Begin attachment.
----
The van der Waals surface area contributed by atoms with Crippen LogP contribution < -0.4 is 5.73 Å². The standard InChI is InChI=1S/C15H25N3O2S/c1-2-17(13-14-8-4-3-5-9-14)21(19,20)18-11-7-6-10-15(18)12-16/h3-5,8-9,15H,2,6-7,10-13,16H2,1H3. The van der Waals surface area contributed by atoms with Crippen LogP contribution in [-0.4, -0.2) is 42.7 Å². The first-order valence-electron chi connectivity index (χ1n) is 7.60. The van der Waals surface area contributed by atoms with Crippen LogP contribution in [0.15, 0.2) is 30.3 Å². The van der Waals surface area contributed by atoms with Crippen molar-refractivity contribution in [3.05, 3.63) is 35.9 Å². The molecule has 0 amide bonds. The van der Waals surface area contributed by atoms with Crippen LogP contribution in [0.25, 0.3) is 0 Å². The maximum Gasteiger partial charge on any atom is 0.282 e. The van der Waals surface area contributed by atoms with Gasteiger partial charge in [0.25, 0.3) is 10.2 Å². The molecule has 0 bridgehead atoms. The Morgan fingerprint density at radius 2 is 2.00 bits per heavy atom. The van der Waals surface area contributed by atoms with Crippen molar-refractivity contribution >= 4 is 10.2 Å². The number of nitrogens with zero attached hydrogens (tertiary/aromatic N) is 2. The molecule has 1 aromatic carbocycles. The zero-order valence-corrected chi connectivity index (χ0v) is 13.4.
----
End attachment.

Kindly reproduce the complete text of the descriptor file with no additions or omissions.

The van der Waals surface area contributed by atoms with Crippen LogP contribution < -0.4 is 5.73 Å². The standard InChI is InChI=1S/C15H25N3O2S/c1-2-17(13-14-8-4-3-5-9-14)21(19,20)18-11-7-6-10-15(18)12-16/h3-5,8-9,15H,2,6-7,10-13,16H2,1H3. The van der Waals surface area contributed by atoms with Crippen LogP contribution in [-0.4, -0.2) is 42.7 Å². The first-order valence-electron chi connectivity index (χ1n) is 7.60. The van der Waals surface area contributed by atoms with Crippen LogP contribution in [0.15, 0.2) is 30.3 Å². The van der Waals surface area contributed by atoms with Crippen molar-refractivity contribution in [3.05, 3.63) is 35.9 Å². The molecule has 0 amide bonds. The van der Waals surface area contributed by atoms with Crippen LogP contribution in [0.25, 0.3) is 0 Å². The maximum Gasteiger partial charge on any atom is 0.282 e. The van der Waals surface area contributed by atoms with Gasteiger partial charge in [0.25, 0.3) is 10.2 Å². The molecule has 0 bridgehead atoms. The Morgan fingerprint density at radius 2 is 2.00 bits per heavy atom. The van der Waals surface area contributed by atoms with Crippen molar-refractivity contribution >= 4 is 10.2 Å². The number of nitrogens with zero attached hydrogens (tertiary/aromatic N) is 2. The molecule has 1 aromatic carbocycles. The zero-order valence-corrected chi connectivity index (χ0v) is 13.4.